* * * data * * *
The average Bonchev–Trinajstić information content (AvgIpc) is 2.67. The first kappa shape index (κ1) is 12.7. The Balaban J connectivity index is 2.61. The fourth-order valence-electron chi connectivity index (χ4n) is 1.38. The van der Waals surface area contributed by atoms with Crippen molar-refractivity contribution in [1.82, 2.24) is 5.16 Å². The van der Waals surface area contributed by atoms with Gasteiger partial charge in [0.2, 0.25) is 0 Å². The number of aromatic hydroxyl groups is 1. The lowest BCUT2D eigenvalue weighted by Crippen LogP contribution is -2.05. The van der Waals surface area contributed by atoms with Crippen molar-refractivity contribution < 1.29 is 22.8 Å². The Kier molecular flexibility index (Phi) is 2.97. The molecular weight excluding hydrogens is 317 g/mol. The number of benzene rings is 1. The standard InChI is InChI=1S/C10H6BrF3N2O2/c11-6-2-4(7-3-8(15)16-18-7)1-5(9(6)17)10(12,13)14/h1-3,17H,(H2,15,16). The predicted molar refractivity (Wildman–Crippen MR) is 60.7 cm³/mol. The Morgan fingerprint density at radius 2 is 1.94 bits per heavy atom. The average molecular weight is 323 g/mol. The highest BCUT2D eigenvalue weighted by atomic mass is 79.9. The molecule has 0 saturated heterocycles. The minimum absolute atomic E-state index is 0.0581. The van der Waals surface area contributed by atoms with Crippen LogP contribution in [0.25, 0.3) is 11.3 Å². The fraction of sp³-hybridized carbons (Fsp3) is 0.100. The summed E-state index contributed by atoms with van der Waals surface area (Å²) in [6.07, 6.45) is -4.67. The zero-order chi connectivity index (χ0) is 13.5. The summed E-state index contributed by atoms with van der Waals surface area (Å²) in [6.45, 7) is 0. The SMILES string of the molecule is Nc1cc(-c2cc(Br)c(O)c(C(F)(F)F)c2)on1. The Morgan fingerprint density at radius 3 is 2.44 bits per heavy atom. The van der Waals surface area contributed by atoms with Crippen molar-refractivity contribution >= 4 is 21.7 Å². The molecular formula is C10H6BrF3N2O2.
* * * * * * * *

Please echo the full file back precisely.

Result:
The average Bonchev–Trinajstić information content (AvgIpc) is 2.67. The first kappa shape index (κ1) is 12.7. The Balaban J connectivity index is 2.61. The fourth-order valence-electron chi connectivity index (χ4n) is 1.38. The van der Waals surface area contributed by atoms with Crippen molar-refractivity contribution in [1.82, 2.24) is 5.16 Å². The van der Waals surface area contributed by atoms with Gasteiger partial charge in [0.2, 0.25) is 0 Å². The number of aromatic hydroxyl groups is 1. The lowest BCUT2D eigenvalue weighted by Crippen LogP contribution is -2.05. The van der Waals surface area contributed by atoms with Crippen molar-refractivity contribution < 1.29 is 22.8 Å². The Kier molecular flexibility index (Phi) is 2.97. The molecular weight excluding hydrogens is 317 g/mol. The number of benzene rings is 1. The standard InChI is InChI=1S/C10H6BrF3N2O2/c11-6-2-4(7-3-8(15)16-18-7)1-5(9(6)17)10(12,13)14/h1-3,17H,(H2,15,16). The predicted molar refractivity (Wildman–Crippen MR) is 60.7 cm³/mol. The Morgan fingerprint density at radius 2 is 1.94 bits per heavy atom. The average molecular weight is 323 g/mol. The highest BCUT2D eigenvalue weighted by atomic mass is 79.9. The molecule has 0 saturated heterocycles. The minimum absolute atomic E-state index is 0.0581. The van der Waals surface area contributed by atoms with Crippen LogP contribution in [0.25, 0.3) is 11.3 Å². The fraction of sp³-hybridized carbons (Fsp3) is 0.100. The summed E-state index contributed by atoms with van der Waals surface area (Å²) in [6.07, 6.45) is -4.67. The zero-order chi connectivity index (χ0) is 13.5. The summed E-state index contributed by atoms with van der Waals surface area (Å²) in [6.45, 7) is 0. The SMILES string of the molecule is Nc1cc(-c2cc(Br)c(O)c(C(F)(F)F)c2)on1. The Morgan fingerprint density at radius 3 is 2.44 bits per heavy atom. The van der Waals surface area contributed by atoms with Crippen molar-refractivity contribution >= 4 is 21.7 Å². The molecular formula is C10H6BrF3N2O2.